Children’s Defense Fund-Texas Releases Report on Dire Mental Health Impacts of Immigration Detention; Offers Community Alternatives

Family Detention

For Immediate Release: May 12, 2021

Contact: Stephanie Cavalier,, 512-993-0819


Austin, Texas – This week the Children’s Defense Fund-Texas—in partnership with Dr. Luis H. Zayas, Dean of the Steve Hicks SSW at the University of Texas – Austin—released From Guards to Guardians, a report that outlines new research findings on the long-term mental health effects of detention on migrant families and calls for the implementation of healthy community alternatives to immigration detention.

The report highlights the long-lasting harm inflicted on children and families through the abusive, traumatic, and dehumanizing practice of family detention, focusing on the impact on children’s and parents’ mental health. Further, it outlines the steps we can take to permanently create a more humane immigration system that protects and supports children and families. This research augments a record established by Dr. Zayas in 2014, when he submitted an impactful professional declaration to the ongoing Flores litigation that outlined his deeply disturbing clinical observations.

Children and families detained for even a short period of time by Immigration and Customs Enforcement (ICE) or Customs and Border Patrol (CBP) suffer high levels of anxiety, fear, despair, and depression that have serious and long-lasting impacts—including difficulty navigating our complex immigration system and settling into their new homes, developmental regression or major psychiatric disorders, and impacts on their physical health. Cheasty Andersion, PhD, Director of Immigration Policy and Advocacy at CDF-TX, describes our current system:

“The children and parents who arrive at our border have been buffeted by tragedies beyond many Americans’ comprehension and have little defense or protection against the various forms of violence that pushed them to flee. In response to this human suffering, our current system incarcerates and frightens asylum-seekers and inflicts further trauma upon them through mechanisms such as abuse, medical neglect, and family separation. This is unacceptable.”

Throughout the course of Dr. Zayas’ research, approximately 96% of families shared experiences of maltreatment during apprehension and detention by immigration officers or private prison employees. These practices do irreparable harm to children, like the 9-year-old who, even after his release from detention, “couldn’t get on a [school] bus because he felt they were going to take him away” from his family. This harm, in turn, damages both a child’s ability to adapt to life in a new country and a family’s ability to successfully navigate a complicated, intimidating, and adversarial immigration system.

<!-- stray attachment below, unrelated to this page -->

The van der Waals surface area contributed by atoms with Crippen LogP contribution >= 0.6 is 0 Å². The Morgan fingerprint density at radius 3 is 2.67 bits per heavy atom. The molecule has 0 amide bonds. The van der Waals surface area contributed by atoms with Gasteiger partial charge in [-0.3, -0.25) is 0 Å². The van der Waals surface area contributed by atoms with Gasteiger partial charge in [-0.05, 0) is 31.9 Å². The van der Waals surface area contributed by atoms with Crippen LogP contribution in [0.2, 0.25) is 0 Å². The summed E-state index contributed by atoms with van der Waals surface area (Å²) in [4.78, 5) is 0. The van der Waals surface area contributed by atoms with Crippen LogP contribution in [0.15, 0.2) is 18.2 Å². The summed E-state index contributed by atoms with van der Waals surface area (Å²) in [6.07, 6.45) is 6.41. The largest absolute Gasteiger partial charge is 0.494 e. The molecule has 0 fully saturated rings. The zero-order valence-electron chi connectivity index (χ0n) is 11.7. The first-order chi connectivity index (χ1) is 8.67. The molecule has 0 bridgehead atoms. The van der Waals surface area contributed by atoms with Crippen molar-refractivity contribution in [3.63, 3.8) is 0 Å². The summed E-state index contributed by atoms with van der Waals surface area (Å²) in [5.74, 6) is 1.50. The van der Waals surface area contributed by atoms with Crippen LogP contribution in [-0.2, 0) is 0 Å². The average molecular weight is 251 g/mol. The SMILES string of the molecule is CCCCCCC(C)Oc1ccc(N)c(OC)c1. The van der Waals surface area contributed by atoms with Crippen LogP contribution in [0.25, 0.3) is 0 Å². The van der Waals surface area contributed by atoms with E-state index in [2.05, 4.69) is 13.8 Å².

The report proposes steps to rebuild our migration system in a way that centers the rights and needs of children and complies with the domestic and international commitments the United States has made to human rights. This involves ending the practice of immigrant detention and investing in community-based alternatives to detention; ceasing contracts with for-profit private prison corporations to carry out ICE detention; and prioritizing mental health care, case management, and other wrap-around services for asylum-seeking families.

This report comes as the Biden/Harris Administration and the Department of Homeland Security consider steps to address family detention, such as releasing parents and children within 72 hours of their arrival in the United States. Dr. Anderson and Dr. Zayas celebrate these actions, but emphasize the need for permanent, long-term solutions. As Dr. Anderson wrote:

“The federal government must seize this moment to redress not only the wrongs of the past four years, but also those that date from previous administrations. We must take deliberate and speedy action to fix the deep, structural flaws in our immigration system that existed prior to the Trump administration, including the senseless, expensive, unnecessary, and inhumane policy of Family Detention.”

You can read the full report and its recommendations here. In addition, Dr. Zayas recently published an op-ed in the Austin American-Statesman reinforcing the findings outlined here and the plea to create a humane system of care for children and families immigrating to the U.S.  




Some individuals mentioned in this report may be open to speaking with the media upon request. Please contact Stephanie Cavalier at or 512-993-0819 for more information.


About the Children’s Defense Fund

The Children’s Defense Fund Leave No Child Behind® mission is to ensure every child a Healthy Start, a Head Start, a Fair Start, a Safe Start and a Moral Start in life and successful passage to adulthood with the help of caring families and communities. The Children’s Defense Fund (CDF) is a non-profit child advocacy organization that has worked relentlessly since its inception in 1973 to ensure a level playing field for all children. CDF champions policies and programs that lift children out of poverty; protect them from abuse and neglect; and ensure their access to health care, quality education, and a moral and spiritual foundation.